top of page
  • Civitan Club of Salisbury - Bill Bucher, Media Chair

Civitan Bart Bartholomew, 95, pens his own fascinating obituary

Many of us were surprised to learn that Bart Bartholemew's lovely obituary was penned largely by the man himself, a man who loved life and loved others enough to celebrate living every day with a vitality and enthusiasm that set him apart. We will miss him.... Editor


Rolland Burdette “Bart” Bartholomew, of Salisbury, NC passed away Sunday, May 1, 2016 at Liberty Lane Hospice House, WG Hefner VA Medical Center.

1921 was a very good year. On April 8 of that year Rolland Burdette Bartholomew was born in the small community of Lebanon, Nebraska. Little Burdette, as he was called then, was the son of the William Sylvester, the only doctor in town and his wife Beatrice Whited. The youngest of four siblings, Little Burdette had a sister Lois and two brothers Arthur and Kent. He was the surprise of the family, arriving eight years after the next youngest Kent. While unexpected his arrival became a blessing to all of those who knew him.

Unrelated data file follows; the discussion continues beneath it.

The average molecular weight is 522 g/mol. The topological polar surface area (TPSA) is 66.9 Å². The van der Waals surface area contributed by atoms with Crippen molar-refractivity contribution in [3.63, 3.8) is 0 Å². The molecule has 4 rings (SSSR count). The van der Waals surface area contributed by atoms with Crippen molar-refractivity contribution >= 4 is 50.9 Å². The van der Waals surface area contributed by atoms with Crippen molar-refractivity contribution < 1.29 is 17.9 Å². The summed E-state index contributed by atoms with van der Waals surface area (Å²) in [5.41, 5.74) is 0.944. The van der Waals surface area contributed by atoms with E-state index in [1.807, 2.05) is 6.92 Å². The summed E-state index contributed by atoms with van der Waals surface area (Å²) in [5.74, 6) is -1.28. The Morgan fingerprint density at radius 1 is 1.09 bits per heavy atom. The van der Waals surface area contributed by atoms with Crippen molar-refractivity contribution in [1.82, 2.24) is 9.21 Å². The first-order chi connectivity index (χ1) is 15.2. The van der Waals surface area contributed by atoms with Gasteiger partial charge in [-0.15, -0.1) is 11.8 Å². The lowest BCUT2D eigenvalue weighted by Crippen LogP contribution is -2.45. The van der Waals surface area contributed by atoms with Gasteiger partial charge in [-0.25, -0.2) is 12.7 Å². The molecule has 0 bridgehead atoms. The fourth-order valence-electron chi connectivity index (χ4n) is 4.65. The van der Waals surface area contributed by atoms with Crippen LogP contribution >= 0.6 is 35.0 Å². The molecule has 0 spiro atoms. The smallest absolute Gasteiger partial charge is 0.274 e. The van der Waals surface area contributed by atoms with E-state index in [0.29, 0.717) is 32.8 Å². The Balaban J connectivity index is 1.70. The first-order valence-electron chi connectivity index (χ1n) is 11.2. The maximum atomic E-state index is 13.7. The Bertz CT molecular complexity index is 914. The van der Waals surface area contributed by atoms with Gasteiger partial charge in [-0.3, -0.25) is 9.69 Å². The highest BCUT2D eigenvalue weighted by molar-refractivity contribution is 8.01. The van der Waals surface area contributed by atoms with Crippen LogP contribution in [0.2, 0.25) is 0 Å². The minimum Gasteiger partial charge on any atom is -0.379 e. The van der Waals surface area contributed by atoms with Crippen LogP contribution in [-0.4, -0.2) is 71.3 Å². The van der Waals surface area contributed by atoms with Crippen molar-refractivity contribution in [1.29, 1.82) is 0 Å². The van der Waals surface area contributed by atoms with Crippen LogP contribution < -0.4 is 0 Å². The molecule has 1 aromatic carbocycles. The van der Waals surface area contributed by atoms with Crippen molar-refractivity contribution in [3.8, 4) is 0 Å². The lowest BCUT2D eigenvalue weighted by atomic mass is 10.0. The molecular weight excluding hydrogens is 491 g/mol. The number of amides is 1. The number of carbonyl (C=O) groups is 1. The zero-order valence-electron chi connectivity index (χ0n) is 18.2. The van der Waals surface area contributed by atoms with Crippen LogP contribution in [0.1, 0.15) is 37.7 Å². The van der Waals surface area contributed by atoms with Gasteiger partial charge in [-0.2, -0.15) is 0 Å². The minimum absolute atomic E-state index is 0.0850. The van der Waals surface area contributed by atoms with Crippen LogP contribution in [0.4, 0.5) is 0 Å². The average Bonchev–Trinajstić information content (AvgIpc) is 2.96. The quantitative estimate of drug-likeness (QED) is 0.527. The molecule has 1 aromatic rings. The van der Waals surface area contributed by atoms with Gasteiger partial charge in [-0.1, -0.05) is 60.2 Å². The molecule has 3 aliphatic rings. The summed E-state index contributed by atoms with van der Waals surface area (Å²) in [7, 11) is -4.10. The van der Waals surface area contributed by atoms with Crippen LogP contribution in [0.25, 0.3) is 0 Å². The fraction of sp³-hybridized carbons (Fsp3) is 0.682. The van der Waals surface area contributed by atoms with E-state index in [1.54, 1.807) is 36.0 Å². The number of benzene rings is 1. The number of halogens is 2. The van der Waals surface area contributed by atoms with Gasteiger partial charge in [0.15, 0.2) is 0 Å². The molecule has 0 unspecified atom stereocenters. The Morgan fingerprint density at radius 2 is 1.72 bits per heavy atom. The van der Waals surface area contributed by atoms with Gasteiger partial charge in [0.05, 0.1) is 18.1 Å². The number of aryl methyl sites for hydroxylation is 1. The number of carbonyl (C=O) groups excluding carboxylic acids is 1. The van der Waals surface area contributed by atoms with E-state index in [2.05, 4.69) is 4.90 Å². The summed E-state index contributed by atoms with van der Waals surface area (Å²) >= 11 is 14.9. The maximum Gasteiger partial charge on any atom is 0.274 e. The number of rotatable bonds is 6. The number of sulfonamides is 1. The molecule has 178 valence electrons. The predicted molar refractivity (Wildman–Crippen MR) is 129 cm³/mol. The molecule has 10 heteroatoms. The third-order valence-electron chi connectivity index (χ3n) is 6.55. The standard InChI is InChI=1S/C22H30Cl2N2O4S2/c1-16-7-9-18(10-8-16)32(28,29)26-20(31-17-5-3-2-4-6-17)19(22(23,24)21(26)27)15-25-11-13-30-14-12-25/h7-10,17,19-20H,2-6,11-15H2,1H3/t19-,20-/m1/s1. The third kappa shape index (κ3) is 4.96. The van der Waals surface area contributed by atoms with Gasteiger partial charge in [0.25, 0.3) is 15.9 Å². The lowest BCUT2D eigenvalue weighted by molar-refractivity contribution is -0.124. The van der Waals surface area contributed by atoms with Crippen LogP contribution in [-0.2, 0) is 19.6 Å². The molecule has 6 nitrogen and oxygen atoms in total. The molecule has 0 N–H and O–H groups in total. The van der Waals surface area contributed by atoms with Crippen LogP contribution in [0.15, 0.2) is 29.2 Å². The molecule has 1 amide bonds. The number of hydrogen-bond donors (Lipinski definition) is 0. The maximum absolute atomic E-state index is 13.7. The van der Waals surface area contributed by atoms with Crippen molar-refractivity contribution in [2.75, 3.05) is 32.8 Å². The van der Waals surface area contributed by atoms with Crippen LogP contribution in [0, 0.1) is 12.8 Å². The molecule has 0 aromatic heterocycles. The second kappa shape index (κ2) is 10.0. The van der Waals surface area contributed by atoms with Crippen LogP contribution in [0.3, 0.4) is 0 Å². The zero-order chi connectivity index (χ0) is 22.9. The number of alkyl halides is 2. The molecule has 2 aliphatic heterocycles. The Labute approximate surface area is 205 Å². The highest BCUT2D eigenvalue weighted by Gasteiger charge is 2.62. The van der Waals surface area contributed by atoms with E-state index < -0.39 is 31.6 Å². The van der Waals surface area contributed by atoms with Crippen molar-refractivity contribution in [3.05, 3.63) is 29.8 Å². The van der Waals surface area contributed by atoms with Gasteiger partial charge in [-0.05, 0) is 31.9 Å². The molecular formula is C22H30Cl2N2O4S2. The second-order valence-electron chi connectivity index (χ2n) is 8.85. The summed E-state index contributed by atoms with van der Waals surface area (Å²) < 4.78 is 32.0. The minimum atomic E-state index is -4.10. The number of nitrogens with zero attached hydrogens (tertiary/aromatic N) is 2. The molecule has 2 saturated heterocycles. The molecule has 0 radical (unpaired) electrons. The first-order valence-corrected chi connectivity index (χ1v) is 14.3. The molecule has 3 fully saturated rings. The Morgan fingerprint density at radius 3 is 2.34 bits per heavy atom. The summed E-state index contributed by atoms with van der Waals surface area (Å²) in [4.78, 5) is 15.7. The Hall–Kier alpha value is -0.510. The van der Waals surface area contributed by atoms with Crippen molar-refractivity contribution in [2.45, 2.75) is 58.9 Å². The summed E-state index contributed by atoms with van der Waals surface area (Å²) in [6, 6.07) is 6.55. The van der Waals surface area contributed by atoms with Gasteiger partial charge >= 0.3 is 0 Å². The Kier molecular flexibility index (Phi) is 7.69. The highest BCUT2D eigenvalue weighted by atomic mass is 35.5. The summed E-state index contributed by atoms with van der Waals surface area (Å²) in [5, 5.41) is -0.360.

Little Burdette grew up in Lebanon, population about 250. His mother was the homemaker to the family and the nurse for her husband. His youth was filled with the activities of children growing up in any small town- playing in the dirt, lying on his back making up stories while watching the clouds pass overhead, playing sports with the other children and eventually becoming a soda jerk at the ice cream parlor as a high school student.